Meet The Maker: Michael Marriott In His Studio

The utilitarian designer, who has just opened a pop-up in our Borough Yards shop, gives us a tour of his studio and talks to us about form vs function, sustainability, and why “ugliness has a lot going for it.”

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One of the first things you notice about Michael Marriott’s studio is, well, things. Lots of things. Some might say too many things – at least to take in at once. The jumbled shelves are stacked with tools and treasures. There’s endless boxes of screws, stacks of tape, sheets of wood, jars of paint, odds and ends. And that’s before we get to the wood and metalworking tools. There’s even a precariously balanced pile of empty tahini jars (Michael tells us he’s saving them for a project, but he hasn’t quite figured out what yet). Venture through to the adjoining room, which houses his kitchen and overflowing desk, you’ll also find rows and rows of volumes on perhaps almost every artist and designer you could think to name.

Nowadays, his work ranges from large-scale installations and furniture to useful bits and bobs to keep around the house, with a strong focus on found materials and upcycling using wood, metal, and plastic. The selection available for sale in the new Paul Smith pop up (as well as online), for example, includes what he calls the ‘platonic ideal’ of a wooden chair alongside metal bookends, an upcycled bottle opener, a colourful broom, salt and pepper mills, and much much more.

But despite all the evidence to the contrary, he’s a little reluctant about giving himself the title ‘designer’. “I feel like there's just too much design. The world is full of rubbish already. And then we add loads of overdesigned stuff to it on top,” he explains. “I'm really interested in making things that are functional and work well that last – that aren't led by any sense of fashion or marketing or fads – and that would sit happily in any environment.”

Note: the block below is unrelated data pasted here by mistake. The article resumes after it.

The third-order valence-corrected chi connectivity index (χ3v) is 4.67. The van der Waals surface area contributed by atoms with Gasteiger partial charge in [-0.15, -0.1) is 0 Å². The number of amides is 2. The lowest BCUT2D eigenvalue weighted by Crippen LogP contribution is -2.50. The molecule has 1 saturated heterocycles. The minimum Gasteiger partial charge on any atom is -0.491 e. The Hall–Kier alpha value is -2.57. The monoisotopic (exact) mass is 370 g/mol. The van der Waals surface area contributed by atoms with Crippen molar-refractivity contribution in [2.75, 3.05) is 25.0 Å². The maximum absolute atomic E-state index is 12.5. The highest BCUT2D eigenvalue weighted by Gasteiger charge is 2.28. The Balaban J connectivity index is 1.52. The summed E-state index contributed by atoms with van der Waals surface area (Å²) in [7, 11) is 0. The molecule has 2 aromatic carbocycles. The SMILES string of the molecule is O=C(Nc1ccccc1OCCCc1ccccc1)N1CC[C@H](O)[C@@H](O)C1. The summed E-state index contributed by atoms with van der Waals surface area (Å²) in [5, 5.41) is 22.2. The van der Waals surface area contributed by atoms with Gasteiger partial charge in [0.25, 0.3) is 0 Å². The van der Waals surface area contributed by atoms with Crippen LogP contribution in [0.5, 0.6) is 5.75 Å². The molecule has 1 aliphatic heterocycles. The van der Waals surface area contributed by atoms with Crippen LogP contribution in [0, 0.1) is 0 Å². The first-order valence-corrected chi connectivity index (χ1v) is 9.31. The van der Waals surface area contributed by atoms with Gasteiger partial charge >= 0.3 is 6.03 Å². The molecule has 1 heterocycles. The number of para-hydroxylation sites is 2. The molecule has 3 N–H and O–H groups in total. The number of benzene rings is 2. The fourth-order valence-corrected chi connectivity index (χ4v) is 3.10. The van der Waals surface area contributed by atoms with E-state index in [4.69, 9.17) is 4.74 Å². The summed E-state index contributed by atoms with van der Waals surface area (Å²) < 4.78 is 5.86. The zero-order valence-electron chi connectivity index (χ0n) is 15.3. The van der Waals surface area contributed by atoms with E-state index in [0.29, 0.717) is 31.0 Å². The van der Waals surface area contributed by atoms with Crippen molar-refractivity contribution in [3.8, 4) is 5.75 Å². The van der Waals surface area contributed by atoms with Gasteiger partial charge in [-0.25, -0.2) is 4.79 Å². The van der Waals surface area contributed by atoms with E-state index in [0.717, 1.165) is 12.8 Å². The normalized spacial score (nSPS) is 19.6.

That’s one of the reasons colour plays an important role in his work, too – another parallel between Paul and himself. The pop-up edit, for example, has plenty of natural wood, ply and metal, but it’s also packed with pops of neon pink, lime green and fluorescent orange. Nature, he says, is the reason we gravitate towards colour.

“It's like when the sun comes out, we all smile because it's that big yellow glowing thing in the sky,” he explains. “Little pops of bright colour in nature, like flowers on a field of grass or straw, they stand out and we're drawn to them, and I think it's just human nature. Colour plays a really important role in things – manufactured things as well as natural things.”

But then that brings us to that tricky word again: things. If you think there’s already too much stuff in the world, how do you reconcile that with being a creator? The topic of climate change is an important one for Michael – who already upcycles a great deal of his pieces – but sustainability, he says, is always front of mind. And unlike behemoth corporations, he makes most things himself in small batches – with an incredible amount of attention to detail, overseeing every single stage of the process. ”Sustainability is really important but it feels like a bit of a dilemma. I’ll try and make things with as much care as possible.” he says. “I also make things at quite small scale, which helps, and I feel like I try and make them in the right way.” Well, we certainly can’t think of a better way.

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